The Guardian of the Malay Language

[My article below was published on 19th September 2011 in my regular column, The Golden Legacy on The Brunei Times. This is an update of an earlier article I wrote in 2009 which is currently in my third book 'Our Brunei Heritage' which can be found in Best Eastern bookshops.]


Dewan Bahasa dan Pustaka -- Guardian of the Malay Language --

It is not known when the Malay Language was first used in Brunei. In 644 AD, the definition Malay appeared in Chinese writings as ‘Mo-Le-Yeu’ when Chinese history recorded that the Malays had sent a tribute to the Emperor of China. Historians agree that ‘old Malay’ or ancient Malay was used extensively with Sanskrit before the mid-15th century when Malay became more widespread and used to spread Islam.

In Brunei, the Malay language was used extensively during the early days of the Sultanate. But it was not until 1906 when Brunei Darussalam started to use Malay officially in the education system. It was 50 years later that the usage of the language got a boost.

The status of the Malay Language was enhanced with the enactment of the Brunei Darussalam Constitution on 29 September 1959. Section 82(1) of the Constitution officially stated that the Malay Language shall become Brunei Darussalam’s official language.

In April 1960, one proposal was tabled in the State Legislative Council for an independent agency to be formed to ensure the usage of the Malay Language as the official language of the country.

In 1961, the government formed the Language Board (Lembaga Bahasa) which was administratively placed under the Education Department. The Board’s name was later changed to the Language and Literary Section. Haji Awang Mohd Jamil (now Pehin Dato Dr Haji Mohd Jamil) became the Language Board’s first Director.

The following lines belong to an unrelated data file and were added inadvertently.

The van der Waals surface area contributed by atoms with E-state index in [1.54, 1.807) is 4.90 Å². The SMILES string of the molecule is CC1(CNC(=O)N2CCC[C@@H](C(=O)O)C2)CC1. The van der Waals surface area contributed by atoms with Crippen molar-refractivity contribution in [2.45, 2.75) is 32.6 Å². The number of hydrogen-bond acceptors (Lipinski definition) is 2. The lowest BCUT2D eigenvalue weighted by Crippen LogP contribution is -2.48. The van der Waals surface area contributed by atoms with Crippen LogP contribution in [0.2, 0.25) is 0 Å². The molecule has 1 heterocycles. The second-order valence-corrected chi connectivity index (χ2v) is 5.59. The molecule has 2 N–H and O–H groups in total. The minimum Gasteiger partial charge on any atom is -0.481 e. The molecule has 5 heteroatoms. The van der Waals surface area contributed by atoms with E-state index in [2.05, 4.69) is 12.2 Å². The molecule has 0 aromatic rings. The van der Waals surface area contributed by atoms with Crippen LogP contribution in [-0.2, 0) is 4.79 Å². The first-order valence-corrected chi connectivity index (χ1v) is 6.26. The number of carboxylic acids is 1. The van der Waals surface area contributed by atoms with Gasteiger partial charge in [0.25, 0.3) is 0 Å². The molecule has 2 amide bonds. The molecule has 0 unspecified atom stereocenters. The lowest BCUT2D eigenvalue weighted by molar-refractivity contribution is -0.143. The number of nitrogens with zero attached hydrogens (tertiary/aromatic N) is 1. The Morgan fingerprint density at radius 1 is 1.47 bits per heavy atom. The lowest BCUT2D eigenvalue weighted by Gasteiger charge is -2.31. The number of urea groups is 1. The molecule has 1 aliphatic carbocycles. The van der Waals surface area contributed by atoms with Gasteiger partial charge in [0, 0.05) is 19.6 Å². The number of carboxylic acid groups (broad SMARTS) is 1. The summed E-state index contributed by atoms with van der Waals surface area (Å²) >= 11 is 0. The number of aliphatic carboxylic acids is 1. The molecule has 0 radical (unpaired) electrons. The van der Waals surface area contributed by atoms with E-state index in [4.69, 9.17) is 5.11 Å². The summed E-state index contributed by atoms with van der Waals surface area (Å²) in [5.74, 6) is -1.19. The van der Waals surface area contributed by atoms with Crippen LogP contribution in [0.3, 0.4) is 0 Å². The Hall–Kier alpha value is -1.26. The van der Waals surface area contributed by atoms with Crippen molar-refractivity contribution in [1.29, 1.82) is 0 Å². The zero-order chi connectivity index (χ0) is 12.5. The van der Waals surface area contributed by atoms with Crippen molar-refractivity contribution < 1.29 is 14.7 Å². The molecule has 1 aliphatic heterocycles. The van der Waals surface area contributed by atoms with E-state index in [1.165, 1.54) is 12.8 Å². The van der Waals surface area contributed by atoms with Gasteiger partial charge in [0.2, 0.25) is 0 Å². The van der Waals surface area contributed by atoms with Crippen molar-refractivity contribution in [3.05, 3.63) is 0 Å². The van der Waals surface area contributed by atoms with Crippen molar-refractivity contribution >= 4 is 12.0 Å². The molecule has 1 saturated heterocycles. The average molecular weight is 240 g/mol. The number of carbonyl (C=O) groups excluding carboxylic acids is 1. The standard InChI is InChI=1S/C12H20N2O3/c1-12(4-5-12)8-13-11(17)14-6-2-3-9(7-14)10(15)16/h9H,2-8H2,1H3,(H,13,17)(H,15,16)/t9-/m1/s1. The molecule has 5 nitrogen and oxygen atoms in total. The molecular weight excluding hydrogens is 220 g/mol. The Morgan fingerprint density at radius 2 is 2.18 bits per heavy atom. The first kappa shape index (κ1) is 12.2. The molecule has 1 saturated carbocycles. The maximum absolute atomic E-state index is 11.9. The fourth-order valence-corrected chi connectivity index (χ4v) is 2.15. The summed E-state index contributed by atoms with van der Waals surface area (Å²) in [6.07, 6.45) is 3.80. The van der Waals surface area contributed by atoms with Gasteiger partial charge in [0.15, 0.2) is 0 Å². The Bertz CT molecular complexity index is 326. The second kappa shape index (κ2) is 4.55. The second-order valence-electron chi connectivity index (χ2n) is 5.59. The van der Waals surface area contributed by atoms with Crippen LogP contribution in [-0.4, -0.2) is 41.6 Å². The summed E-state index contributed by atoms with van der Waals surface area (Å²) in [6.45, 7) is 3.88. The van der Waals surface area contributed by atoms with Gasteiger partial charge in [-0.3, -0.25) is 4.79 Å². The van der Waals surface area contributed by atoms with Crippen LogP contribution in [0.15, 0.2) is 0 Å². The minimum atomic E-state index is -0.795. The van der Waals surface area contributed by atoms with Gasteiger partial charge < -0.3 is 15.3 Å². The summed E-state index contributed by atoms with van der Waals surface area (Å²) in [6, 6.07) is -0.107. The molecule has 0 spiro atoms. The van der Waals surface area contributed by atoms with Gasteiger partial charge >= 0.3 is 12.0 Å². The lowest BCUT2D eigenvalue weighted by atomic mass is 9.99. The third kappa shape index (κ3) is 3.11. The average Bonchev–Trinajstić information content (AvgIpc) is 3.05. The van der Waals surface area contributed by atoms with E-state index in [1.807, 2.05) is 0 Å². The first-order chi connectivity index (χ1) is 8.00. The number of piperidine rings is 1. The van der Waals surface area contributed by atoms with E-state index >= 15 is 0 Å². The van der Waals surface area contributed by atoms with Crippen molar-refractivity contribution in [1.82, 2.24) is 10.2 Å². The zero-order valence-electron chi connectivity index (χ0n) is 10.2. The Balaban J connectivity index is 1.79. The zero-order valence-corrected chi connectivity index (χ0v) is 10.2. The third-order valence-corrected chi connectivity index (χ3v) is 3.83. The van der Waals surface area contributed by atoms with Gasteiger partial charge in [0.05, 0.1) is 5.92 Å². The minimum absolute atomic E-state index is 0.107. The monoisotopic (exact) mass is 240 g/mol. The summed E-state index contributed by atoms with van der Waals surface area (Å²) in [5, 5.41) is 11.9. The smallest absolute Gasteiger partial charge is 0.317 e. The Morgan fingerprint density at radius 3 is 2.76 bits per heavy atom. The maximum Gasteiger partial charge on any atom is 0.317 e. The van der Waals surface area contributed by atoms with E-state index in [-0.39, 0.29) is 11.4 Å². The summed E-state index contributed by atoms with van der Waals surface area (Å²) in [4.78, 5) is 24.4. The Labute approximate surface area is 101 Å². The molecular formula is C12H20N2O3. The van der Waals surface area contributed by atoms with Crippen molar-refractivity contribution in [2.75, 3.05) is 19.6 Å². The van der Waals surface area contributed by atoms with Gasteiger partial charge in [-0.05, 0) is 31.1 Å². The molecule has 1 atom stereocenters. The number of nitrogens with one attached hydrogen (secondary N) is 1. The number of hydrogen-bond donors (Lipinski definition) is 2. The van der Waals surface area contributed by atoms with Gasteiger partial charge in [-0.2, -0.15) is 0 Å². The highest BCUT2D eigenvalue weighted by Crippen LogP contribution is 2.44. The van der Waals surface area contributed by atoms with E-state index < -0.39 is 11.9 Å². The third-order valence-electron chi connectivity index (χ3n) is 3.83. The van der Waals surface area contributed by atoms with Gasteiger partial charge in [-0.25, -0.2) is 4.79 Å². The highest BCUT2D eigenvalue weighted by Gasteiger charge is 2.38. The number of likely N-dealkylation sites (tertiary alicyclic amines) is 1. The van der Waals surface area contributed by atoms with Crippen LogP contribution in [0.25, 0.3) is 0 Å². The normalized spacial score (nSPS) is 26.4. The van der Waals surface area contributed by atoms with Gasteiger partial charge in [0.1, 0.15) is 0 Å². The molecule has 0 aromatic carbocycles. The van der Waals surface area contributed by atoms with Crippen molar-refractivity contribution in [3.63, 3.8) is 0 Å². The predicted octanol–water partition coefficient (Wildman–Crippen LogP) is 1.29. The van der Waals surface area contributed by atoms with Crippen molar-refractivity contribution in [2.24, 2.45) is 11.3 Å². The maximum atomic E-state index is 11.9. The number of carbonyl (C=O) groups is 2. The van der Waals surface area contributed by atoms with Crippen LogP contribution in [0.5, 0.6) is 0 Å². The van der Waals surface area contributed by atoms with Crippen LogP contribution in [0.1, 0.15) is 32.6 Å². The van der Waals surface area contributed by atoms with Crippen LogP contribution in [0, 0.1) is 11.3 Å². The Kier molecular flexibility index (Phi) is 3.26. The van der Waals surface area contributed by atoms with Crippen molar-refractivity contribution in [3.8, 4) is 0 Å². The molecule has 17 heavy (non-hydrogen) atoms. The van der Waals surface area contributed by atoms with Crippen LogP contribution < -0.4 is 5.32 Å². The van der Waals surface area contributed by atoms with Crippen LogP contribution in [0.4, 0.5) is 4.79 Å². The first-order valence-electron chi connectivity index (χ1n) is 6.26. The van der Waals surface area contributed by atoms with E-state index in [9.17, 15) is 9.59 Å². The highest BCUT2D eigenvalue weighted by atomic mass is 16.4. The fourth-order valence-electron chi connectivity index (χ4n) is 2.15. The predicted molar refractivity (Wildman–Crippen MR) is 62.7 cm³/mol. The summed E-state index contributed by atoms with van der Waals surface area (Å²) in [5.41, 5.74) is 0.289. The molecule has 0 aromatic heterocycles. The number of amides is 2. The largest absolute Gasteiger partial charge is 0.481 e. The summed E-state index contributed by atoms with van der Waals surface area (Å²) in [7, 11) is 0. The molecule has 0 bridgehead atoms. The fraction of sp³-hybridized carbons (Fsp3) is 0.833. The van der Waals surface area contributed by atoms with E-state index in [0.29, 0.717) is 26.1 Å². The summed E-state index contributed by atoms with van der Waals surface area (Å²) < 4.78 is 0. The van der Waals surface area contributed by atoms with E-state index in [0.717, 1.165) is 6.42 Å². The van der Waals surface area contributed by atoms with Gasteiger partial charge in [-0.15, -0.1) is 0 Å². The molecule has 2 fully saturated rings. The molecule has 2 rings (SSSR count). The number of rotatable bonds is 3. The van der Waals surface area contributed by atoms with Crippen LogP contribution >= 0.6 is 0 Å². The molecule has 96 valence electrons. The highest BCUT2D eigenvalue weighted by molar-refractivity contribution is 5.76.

The Board’s Language Week project started in 1961 ensured the usage of the Malay language. Throughout the Language Week, a number of programs were run such as lectures, books exhibition, posters, oratory competition, debate competition, poetry recital competition, writing competition as well as singing competition, all in the Malay language.

A procession was held in the capital city, Bandar Brunei, made up of school children and government departments, each team carrying banners displaying slogans such as ‘Bahasa Jiwa Bangsa’ and ‘Hidup Bahasa Hiduplah Bangsa.’ A special song was composed by Awang Besar Sagap with lyrics written by Yura Halim, both of whom were responsible for the Brunei national anthem.

From 1962 onwards, the government issued several circulars. The circulars issued by the State Secretariat (Pejabat Setiausaha Kerajaan) ensured the usage of the Malay Language officially throughout the government. The first circular SUK 30/1962 outlined the main task of the Board which was to carry out the content of Section 82(1) of the Brunei Darussalam Constitution.